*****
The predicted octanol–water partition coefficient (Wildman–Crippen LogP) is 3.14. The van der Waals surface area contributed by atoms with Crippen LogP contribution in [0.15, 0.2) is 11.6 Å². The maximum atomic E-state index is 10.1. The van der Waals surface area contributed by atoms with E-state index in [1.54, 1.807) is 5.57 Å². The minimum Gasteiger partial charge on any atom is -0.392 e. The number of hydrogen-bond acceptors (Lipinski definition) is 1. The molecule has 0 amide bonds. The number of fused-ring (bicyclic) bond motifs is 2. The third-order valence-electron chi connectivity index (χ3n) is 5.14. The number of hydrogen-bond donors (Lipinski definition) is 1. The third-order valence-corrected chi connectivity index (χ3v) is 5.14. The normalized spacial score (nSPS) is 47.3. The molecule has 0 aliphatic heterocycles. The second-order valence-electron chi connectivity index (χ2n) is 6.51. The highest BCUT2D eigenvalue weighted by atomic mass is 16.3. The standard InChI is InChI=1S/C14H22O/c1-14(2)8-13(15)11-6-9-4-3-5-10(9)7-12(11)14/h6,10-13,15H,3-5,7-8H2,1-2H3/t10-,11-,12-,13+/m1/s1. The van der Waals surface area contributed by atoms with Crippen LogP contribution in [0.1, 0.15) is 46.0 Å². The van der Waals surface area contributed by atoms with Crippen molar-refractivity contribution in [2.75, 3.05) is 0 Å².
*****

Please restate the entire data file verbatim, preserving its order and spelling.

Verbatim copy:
The predicted octanol–water partition coefficient (Wildman–Crippen LogP) is 3.14. The van der Waals surface area contributed by atoms with Crippen LogP contribution in [0.15, 0.2) is 11.6 Å². The maximum atomic E-state index is 10.1. The van der Waals surface area contributed by atoms with E-state index in [1.54, 1.807) is 5.57 Å². The minimum Gasteiger partial charge on any atom is -0.392 e. The number of hydrogen-bond acceptors (Lipinski definition) is 1. The molecule has 0 amide bonds. The number of fused-ring (bicyclic) bond motifs is 2. The third-order valence-electron chi connectivity index (χ3n) is 5.14. The number of hydrogen-bond donors (Lipinski definition) is 1. The third-order valence-corrected chi connectivity index (χ3v) is 5.14. The normalized spacial score (nSPS) is 47.3. The molecule has 0 aliphatic heterocycles. The second-order valence-electron chi connectivity index (χ2n) is 6.51. The highest BCUT2D eigenvalue weighted by atomic mass is 16.3. The standard InChI is InChI=1S/C14H22O/c1-14(2)8-13(15)11-6-9-4-3-5-10(9)7-12(11)14/h6,10-13,15H,3-5,7-8H2,1-2H3/t10-,11-,12-,13+/m1/s1. The van der Waals surface area contributed by atoms with Crippen LogP contribution in [0.1, 0.15) is 46.0 Å². The van der Waals surface area contributed by atoms with Crippen molar-refractivity contribution in [2.75, 3.05) is 0 Å².